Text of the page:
Who is Proofing Your Writing?
How I used Grammarly to improve my writing
One of the toughest things for me as I started working on my guides was writing better. I used to be a great writer. Unfortunately, my writing skills have eroded over the years thanks to texting and slang-filled social media chatter. As I started paying attention to my sentence constructs, I found to my dismay that I couldn’t remember the proper English rules. I was missing the criticisms of all my past English teachers! Thankfully, I stumbled upon Grammarly, an online grammar checking tool.
Grammar checking tools have rarely impressed me in the past. More often than not, they flagged a lot of false positives that I end up just ignoring. One of the first things I did after signing up for Grammarly was feed several chapters to the tool and start correcting my many, many mistakes. As I began going through my chapters and correcting based on suggestions from Grammarly, my writing actually began to improve of its own accord. Grammarly doesn’t just flag grammatical mistakes. It also offers a detailed explanation along with great examples of correct and incorrect uses. With this kind of detailed feedback, I was quickly correcting and writing better prose.
Spotting Frequent Mistake
My biggest offense is writing in the passive voice and inserting redundant adverbs such as “definitely,” “very,” and “literally.” Both of these habits began to rapidly self-correct with Grammarly constantly catching these offenses. I’m often stuck trying to figure out a better way to write something. Sometimes, I’m just staring at the sentences without really knowing why the verbiage sucks. With a proof-reader telling me it’s in passive voice or has redundant adverbs or whatever, I quickly identified and adjusted the wording. The suggested alternative wording is often the kicker needed to rapidly restate the sentences, which means I stay highly productive in my writing effort by quickly cutting to the chase in the proofing/editing process.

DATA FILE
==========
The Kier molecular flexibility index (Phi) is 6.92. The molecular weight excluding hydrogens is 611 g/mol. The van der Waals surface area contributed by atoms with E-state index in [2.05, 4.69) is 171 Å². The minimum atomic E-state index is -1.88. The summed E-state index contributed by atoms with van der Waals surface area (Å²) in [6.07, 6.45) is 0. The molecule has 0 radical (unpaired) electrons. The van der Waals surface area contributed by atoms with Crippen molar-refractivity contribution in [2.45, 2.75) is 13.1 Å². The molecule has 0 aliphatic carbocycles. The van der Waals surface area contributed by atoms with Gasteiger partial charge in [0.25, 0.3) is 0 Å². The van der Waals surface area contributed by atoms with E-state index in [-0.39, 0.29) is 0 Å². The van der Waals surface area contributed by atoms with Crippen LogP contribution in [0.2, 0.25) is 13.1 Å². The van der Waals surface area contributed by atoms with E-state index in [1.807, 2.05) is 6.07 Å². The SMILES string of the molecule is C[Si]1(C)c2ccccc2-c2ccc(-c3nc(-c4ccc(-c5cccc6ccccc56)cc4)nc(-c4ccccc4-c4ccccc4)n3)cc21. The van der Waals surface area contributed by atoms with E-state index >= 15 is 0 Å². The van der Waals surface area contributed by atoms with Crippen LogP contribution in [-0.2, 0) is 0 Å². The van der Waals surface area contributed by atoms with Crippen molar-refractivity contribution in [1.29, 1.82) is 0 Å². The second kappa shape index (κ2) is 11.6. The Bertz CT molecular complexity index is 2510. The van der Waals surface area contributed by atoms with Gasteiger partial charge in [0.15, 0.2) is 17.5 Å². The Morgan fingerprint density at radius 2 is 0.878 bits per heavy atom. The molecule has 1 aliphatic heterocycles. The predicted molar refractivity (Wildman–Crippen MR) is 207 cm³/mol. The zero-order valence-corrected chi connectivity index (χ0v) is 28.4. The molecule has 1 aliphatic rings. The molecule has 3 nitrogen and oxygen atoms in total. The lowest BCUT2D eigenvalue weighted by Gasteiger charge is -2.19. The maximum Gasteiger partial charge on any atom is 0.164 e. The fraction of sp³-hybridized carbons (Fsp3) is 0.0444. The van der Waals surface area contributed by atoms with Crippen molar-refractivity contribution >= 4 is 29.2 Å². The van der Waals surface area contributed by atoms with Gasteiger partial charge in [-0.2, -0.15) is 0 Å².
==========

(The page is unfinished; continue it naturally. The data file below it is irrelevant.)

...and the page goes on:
I know I frequently write passively or throw in adverbs where they’re not needed, but these are the kind of writing mistakes I don’t really spot, even when I’m watching out for them. They are just a part of who I am. An automatic proofing tool shines a bright light on this aspect of my writing and helps me clean up frequent stylistic mistakes.
Unexpected Mistakes Illuminated
Instant messaging and social media short-cut dialog has completely sullied my long-form writing skills. My main downfall in this area is fragmented sentences, which are ok in spoken dialog, but a big “no-no” in written form. I’ve communicated in short-form mediums so much so that I became completely oblivious to how I was constructing my sentences. Nowhere did I feel the heavy hand of my past English teachers than here with fragmented sentences.
Another unexpected illumination is how I often left repeated words as a result of editing. I’ll often write two or three sentences, then read them and edit into one sentence, but leave a word repeated in the final sentence. I couldn’t believe I was doing this at least once in every chapter written so far. Just spotting and clearing up this one simple mistake makes me feel like I’m getting my money’s worth from Grammarly.
Mistakes So Common, You’ll Miss Them
Did you konw that eevn wehn wrods are badly misspelled the raeder can still raed yuor sentcenes wtih reltaive ease? By the smae token it is esay for gracamtmial mistekas to hide from the author. Without a second pair of eyes to proof your writing, it can be difficult to spot and correct your mistakes. In my case, catching mistakes with commas, wrong use of “its” vs. “it’s” becomes trivial with Grammarly’s help. This is one area Grammarly can throw some false positives, but Grammarly was also more apt to be correct than wrong. So, unlike past tools I’ve used that were replete with so many false positives, I basically ignored the flagged errors, I at least find myself carefully weighing each of Grammarly’s suggested fixes before dismissing them.
I have been writing for a while without a grammar checking tool to fall back on. If you find yourself wishing you had a second pair of eyes to look over your writing before hitting that publish button or just need to regain a sense of confidence that you’re writing solidly, then give grammar checking tools a try. There are quite a few out there, but Grammarly’s the first one I found that I actually enjoy using and will continue using.
I spoke to Liliya Tyndyk, affiliate marketing manager over at Grammarly and was able to secure a special deal of 40% off Grammarly’s subscription for all Cybrains readers. click here to get started with their free-trial today.